We grab a few minutes with Olympic XC racer Kate Courtney to talk about her recovery from a recently fractured arm and her hopes for Tokyo Olympics later this month.
1. How is the arm healing up? mbr chatted to Tom Pidcock last week about his crash and broken collarbone at Nove Mesto, and he said it hadn’t affected his chances for gold in Tokyo at all. And hadn’t impacted his training even. How is it for you?
“Luckily, my arm fracture healed quickly and had a very minimal impact on my training. I did have to spend a month riding on the road only which made skills work a big priority in the past month – but with Thomas Frischknecht by my side and amazing technical trails in Tuscany, I am more than back up to speed!”
2. Next, obvious question, where do you expect to finish in Tokyo? Is anything short of a podium a bad race for you?
“I believe anything is possible for me in Tokyo, but am fully focused on my preparation not on expectations of a particular result. There have certainly been moments in the past, particularly in early 2020, when anything less than a gold medal would have been a disappointment for me and I think the pressure I put on myself surrounding that goal was actually counter productive. After a pandemic delay, I now come into the race as a bit of an underdog which is exactly where I like to be!”
3. You often feature in podcasts, is that something you enjoy doing? Plenty of athletes would rather do as little media work as possible, but what’s the appeal for you?
“As an athlete, I have been given a platform to reach people across the world. For me, that is a huge honor and also a responsibility that I take seriously. Cycling is a unique sport in that most people have had the experience of riding a bike – whether on road, trail or just commuting to and from work. I enjoy the opportunity to connect with those people who share my love of cycling and hopefully inspire others to live more active, healthy, adventurous lives!”
4. How are you getting on with the new Spark? I love the hidden shock, it’s stunning, but is it harder to work with and set up because of that?
“I absolutely love this bike. It certainly represents a huge change over the previous model, but for me the differences have all had a positive impact on my fit and riding style. The internal shock is just as easy to access and work on and actually protects the shock from adverse conditions like the mud we have seen at many world cups this year.”
5. I’ve read that you were a skier and a runner as a kid. Did that multi-sport upbringing help you, do you think? So many great riders have actually avoided too much specialization until later on, is that an important message for young riders?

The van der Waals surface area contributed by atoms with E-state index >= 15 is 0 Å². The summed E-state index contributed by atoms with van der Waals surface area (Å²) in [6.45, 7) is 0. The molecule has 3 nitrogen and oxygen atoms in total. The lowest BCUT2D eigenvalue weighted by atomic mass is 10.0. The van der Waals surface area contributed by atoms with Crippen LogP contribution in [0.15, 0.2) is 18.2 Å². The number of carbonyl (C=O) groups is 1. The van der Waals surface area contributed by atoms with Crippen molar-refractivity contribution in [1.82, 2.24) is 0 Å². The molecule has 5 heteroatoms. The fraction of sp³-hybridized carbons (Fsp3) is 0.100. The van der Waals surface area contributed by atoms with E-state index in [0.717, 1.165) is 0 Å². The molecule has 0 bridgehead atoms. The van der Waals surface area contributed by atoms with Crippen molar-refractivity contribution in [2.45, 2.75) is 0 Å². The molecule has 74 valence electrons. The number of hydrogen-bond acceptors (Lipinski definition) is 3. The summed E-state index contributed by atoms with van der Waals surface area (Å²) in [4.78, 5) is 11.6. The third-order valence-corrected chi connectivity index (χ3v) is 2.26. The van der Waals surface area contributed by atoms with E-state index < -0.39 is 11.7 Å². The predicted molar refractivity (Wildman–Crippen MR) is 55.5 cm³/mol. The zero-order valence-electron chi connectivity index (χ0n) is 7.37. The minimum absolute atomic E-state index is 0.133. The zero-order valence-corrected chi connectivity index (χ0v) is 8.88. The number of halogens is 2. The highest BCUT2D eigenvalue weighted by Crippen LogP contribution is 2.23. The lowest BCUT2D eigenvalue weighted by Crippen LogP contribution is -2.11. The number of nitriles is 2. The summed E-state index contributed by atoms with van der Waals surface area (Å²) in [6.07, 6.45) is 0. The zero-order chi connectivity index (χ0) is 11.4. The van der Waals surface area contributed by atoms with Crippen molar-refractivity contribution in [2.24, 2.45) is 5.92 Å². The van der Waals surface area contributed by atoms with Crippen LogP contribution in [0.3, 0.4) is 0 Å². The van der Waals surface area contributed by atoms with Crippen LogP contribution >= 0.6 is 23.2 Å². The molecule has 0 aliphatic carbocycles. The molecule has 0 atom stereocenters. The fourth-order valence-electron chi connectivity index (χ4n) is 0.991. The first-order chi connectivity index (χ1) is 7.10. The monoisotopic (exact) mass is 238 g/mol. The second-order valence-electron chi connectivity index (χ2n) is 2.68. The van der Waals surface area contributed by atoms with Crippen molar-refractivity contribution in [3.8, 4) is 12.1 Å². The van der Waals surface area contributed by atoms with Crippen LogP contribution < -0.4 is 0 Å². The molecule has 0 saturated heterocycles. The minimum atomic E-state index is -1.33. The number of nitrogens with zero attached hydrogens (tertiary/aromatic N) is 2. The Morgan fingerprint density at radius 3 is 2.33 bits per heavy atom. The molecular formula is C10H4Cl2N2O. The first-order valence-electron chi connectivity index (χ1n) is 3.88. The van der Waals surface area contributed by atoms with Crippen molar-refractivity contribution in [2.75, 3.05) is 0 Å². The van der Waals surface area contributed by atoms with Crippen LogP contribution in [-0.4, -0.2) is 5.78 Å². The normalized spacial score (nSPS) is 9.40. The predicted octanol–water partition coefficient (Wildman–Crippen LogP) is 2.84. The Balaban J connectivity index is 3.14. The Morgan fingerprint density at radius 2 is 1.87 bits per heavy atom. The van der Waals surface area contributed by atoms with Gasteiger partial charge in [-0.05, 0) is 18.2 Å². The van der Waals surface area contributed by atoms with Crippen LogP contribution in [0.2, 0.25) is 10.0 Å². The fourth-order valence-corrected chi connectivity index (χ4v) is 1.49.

“I definitely think my multi sport background helped me develop as an athlete. Initially, when I began mountain biking in high school, I felt way behind the racers in Europe who had been competing since early childhood. As time went on, however, I think I realized that there were a lot of advantages in my sport history as well. Ski racing helped me feel comfortable descending fast on the bike, running helped develop my endurance, and strength training that was common in other sports helped me develop overall strength and flexibility. Most importantly, however, I didn’t burn out on riding the bike from specializing too early!”
6. How is it working with Frishi [Thomas Frischknecht]? Does he get you to do lots of skills training?
“Frischi is an incredible mentor for me. I would say skills training and course strategy have been two of the biggest areas where Frischi’s knowledge and experience have helped me immensely. Beyond that, however, Frischi helps me manage the mental side of racing at the top of the sport. As a legendary racer, he uniquely understands what it takes to keep the highs and lows in perspective and keep moving forward.”
7. You’re off an a pre-Olympic training camp next, is that right? What happens differently on a training camp to just regular training? You obviously train all the time, but is it a different kind of training?
“Our training camp in Tuscany was an incredible few weeks for me. The training was very challenging and focused, but similar in many ways to the training I have been doing in the past months preparing for this event. The difference at this camp was the special environment and the relentless focus on every detail that might give us an edge. Aside from training, we focus a lot of energy on managing nutrition, hydration, recovery protocols and mental preparation.
“The piece that people often overlook in these camps, however, is managing stress and staying relaxed. Frischi and Nino have both taught me how important it is to stay calm and enjoy the last few weeks leading into such a big event. We had family around, spent long dinners together and drank wine. I was able to have my fiancé Will present to ride with me and enjoy this unique period in our lives together. There is no question that when I arrive in Tokyo, things will be very hectic and the nerves will come – so keeping myself as relaxed and focused as possible in my final preparation saves a lot of energy.”
8. From my perspective in the UK, it seems XC is gaining in popularity year on year – closer and deeper competition, more spectators, better coverage. Is that what you’re seeing, and if yes why’s it happening?
“I definitely think the sport is continuing to evolve and gain popularity. In particular, I think the women’s field has evolved incredibly rapidly since I first began competing. Just this year, we had a World Cup start with over 100 women in the field! That is huge. I hope the sport continues to grow in the coming years and that the highly competitive and exciting women’s races in particular continue to get more attention and recognition.”